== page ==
The American poet and environmental activist Wendell Berry once said, “If you don't know where you are, you don't know who you are.”
For Wendy Petersen Boring ’89, this quote rings true.
“I grew up in Oregon’s Willamette Valley — fishing the streams, hiking the forests and mountains, walking the beaches and rafting the rivers,” says Petersen Boring, a fifth-generation Oregonian. “It’s as necessary as the air I breathe to be in this area, where I have this unbelievably strong sense of place.”
Now a Willamette University history professor, Petersen Boring says her sense of place helps connect the concepts of history and sustainability — a perspective she hopes to pass on to her students.
“We need a history that forms the fiber of our identity and gives us a sense of purpose and vision for our collective future,” she says. “When students interrogate the term ‘sustainability’ and figure out what it means for them, in this place, they are better able to apply this concept to their everyday lives.”
From Student to Professor
As a Willamette undergraduate, Petersen Boring never dreamed she would one day become a professor at her alma mater.
Her plan was to attend law school, so after graduating with a history degree, she enrolled at University of Oregon Law School. But when she started sneaking out of class to attend lectures on medieval history, Petersen Boring realized she didn’t want to be a lawyer: she wanted to teach.
Changing paths, she went on to earn a master’s of arts in religion and a doctorate in history from Yale University. And in 2006, Willamette hired her as a full-time history professor.
“Willamette produces life-long learners, and I consider myself the product of a good liberal arts education,” she says. “I did not expect it, but I am thrilled to be back.”
Now in her eighth year teaching at Willamette, Petersen Boring’s former history professors have become her colleagues — including her college mentor, Bill Duvall.
“When I was an undergraduate, I took six classes from professor Duvall,” Petersen Boring says. “He introduced me to the principle that has guided my work ever since: history is alive.”
To help history come alive for her own students, Petersen Boring’s courses cut across disciplines — from “Women and Gender in Medieval Europe,” to “Western Civilization and Sustainability: Beginnings to 1600.”
“Wendy’s energy engages different types of students to respond in her classes,” he says. “She creates a safe space for everyone to practice adding to the discussion.”
Petersen Boring doesn’t just engage students in classroom discussion — she asks them to examine their values and the way they live.
“We wrestle with the questions, ‘what would it look like to have a society that is more sustainable?’ and ‘how can we move toward a more sustainable society?’’” she says. “The answers are tied to an individual’s sense of place and sense of tending to a community.”
For Petersen Boring, examining these questions resulted in tangible lifestyle changes — including replacing her front lawn with an organic vegetable garden, eating local food, saving her wash water and calculating her carbon footprint.
But through her “Ethics of Agriculture” course at the Zena Summer Institute in Sustainable Agriculture, Petersen Boring challenges students to develop their own understanding of sustainability.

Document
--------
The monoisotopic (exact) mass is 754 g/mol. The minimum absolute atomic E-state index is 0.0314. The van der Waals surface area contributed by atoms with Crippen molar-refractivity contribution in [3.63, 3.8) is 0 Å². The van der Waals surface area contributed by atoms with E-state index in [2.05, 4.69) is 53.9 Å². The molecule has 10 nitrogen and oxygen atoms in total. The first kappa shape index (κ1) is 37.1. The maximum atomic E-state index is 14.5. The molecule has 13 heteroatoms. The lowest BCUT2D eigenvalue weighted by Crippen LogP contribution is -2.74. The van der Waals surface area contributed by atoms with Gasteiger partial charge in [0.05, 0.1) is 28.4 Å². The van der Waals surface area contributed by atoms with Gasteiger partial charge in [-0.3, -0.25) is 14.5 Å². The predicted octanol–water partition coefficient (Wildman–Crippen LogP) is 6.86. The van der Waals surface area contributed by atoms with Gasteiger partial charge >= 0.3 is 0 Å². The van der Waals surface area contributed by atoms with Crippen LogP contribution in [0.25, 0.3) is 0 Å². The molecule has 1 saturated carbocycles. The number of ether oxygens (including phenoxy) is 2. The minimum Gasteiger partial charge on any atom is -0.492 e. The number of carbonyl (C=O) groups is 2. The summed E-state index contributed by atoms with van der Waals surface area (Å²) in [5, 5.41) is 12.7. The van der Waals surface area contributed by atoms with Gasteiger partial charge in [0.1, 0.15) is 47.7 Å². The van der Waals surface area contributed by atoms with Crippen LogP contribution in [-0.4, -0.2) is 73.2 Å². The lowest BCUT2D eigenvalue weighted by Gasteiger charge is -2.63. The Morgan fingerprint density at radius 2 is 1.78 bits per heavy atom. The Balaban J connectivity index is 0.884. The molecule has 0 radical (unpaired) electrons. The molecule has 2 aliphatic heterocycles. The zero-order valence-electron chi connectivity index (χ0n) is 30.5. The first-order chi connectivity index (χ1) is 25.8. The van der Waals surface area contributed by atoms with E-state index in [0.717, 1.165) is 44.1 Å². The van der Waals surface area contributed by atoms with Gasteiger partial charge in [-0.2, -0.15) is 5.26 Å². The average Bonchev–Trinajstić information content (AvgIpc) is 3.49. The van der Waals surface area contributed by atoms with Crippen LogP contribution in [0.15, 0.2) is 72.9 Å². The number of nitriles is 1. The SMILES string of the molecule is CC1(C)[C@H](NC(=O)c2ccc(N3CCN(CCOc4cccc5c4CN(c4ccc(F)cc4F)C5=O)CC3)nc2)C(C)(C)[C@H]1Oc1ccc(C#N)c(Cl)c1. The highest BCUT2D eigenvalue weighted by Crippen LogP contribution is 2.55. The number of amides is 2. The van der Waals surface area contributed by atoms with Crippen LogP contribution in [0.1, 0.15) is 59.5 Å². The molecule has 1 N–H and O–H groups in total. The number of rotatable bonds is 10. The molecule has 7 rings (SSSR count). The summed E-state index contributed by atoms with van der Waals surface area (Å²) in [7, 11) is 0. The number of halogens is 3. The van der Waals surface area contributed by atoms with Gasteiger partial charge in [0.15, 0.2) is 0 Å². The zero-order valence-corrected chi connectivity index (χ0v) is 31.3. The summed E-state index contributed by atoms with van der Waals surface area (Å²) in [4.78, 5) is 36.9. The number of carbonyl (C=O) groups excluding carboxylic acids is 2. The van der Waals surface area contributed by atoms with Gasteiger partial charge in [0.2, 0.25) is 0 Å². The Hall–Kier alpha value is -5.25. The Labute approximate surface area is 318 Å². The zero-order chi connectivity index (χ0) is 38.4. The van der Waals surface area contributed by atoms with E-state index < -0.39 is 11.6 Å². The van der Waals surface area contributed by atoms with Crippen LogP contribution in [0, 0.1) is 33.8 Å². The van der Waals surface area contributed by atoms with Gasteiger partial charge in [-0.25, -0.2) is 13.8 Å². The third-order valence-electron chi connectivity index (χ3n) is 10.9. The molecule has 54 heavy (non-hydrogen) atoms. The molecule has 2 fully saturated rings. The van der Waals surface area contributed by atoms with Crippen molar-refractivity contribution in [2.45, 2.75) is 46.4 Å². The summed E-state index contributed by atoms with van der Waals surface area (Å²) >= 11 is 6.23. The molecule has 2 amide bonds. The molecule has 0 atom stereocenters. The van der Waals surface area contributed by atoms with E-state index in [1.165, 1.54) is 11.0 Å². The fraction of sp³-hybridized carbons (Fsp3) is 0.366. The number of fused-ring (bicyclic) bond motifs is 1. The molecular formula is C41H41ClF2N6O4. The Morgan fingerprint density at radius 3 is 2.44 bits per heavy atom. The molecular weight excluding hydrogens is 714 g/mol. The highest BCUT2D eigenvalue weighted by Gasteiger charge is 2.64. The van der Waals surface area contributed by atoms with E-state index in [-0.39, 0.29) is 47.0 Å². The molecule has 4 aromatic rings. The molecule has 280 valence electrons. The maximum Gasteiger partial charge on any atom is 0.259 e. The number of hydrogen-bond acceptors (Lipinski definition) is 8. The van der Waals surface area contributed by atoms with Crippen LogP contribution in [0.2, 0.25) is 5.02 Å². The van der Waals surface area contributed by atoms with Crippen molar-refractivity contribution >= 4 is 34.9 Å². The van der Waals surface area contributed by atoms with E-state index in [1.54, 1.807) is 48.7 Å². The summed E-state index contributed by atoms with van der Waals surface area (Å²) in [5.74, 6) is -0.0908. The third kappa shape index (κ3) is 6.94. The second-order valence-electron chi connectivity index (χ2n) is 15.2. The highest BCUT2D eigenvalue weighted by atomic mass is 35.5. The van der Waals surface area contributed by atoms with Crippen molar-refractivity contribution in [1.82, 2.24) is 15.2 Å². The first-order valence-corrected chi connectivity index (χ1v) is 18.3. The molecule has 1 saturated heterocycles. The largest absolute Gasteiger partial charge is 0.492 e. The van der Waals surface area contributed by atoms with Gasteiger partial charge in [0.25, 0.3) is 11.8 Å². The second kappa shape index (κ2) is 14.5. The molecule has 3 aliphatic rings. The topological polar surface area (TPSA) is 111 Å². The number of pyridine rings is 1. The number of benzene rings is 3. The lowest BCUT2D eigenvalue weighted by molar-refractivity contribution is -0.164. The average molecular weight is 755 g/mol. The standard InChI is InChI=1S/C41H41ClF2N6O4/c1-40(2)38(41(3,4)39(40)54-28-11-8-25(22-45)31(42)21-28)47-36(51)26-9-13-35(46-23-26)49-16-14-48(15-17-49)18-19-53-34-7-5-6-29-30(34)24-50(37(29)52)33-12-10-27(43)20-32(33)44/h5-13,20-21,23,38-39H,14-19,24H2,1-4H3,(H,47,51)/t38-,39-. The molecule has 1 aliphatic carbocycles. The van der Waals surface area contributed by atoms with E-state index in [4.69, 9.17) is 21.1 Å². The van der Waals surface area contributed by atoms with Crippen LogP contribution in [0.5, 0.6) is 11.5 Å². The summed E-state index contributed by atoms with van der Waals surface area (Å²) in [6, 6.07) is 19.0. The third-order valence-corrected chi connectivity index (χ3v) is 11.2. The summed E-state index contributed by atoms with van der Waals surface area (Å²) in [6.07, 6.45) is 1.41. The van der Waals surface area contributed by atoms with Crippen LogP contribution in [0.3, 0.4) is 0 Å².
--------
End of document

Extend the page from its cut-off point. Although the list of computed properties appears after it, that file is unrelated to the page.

“By what they choose to eat and how they grow what they eat, students try to stand against the industrial food complex,” she says. “As they develop their individual food ethic, they each have to consider the impacts, both global and regional.”
Integrating sustainability into her classes and personal life has also inspired Petersen Boring to examine nation-wide changes in sustainability education.
Recently, she co-edited and contributed an essay to the book, “Teaching Sustainability: Perspectives from the Humanities and Social Sciences,” published last November.
David Orr, a notable politics and environmental science professor from Oberlin College, wrote the forward. Several Willamette students also took part in the project, including Curry ’13 and Emily Dougan ’14, who co-wrote a student forward; and Colleen Smyth ’14, who conducted bibliographic research and copy edited the manuscript.
“It’s really exciting, because people nationally are thinking outside the box on what it means to teach,” Petersen Boring says. “Sustainability education is much more project-based, problem-oriented and transdisciplinary, and there are more partnerships with nonprofits, businesses and other entities outside the university.”
Petersen Boring also works closely with students to examine innovations in sustainability education through the Liberal Arts Research Collaborative (LARC). Through LARC, select undergraduates work alongside professors in the summer to study the arts, humanities and social sciences.
During his LARC project with Peterson Boring, Curry says his professor treated him like a peer, not a student. Since completing the project, they have presented their research in tandem at the 2012 Oregon Higher Education Sustainability Conference, among other conferences.
“My work with Wendy has honed my thoughts around education improvement and increased my ability to work as a change agent,” Curry says. “She has inspired me to continue being a leader wherever I go.”
Petersen Boring says the most rewarding part of her job is watching students, like Curry, connect the lessons of history to their own lives.
“Students go through unbelievable personal transformations, as they grasp questions with more precision, more depth and more complexity,” she says. “By studying history, they find that the conversations of the past are still relevant today.”
• Story by Katie Huber ’13, politics major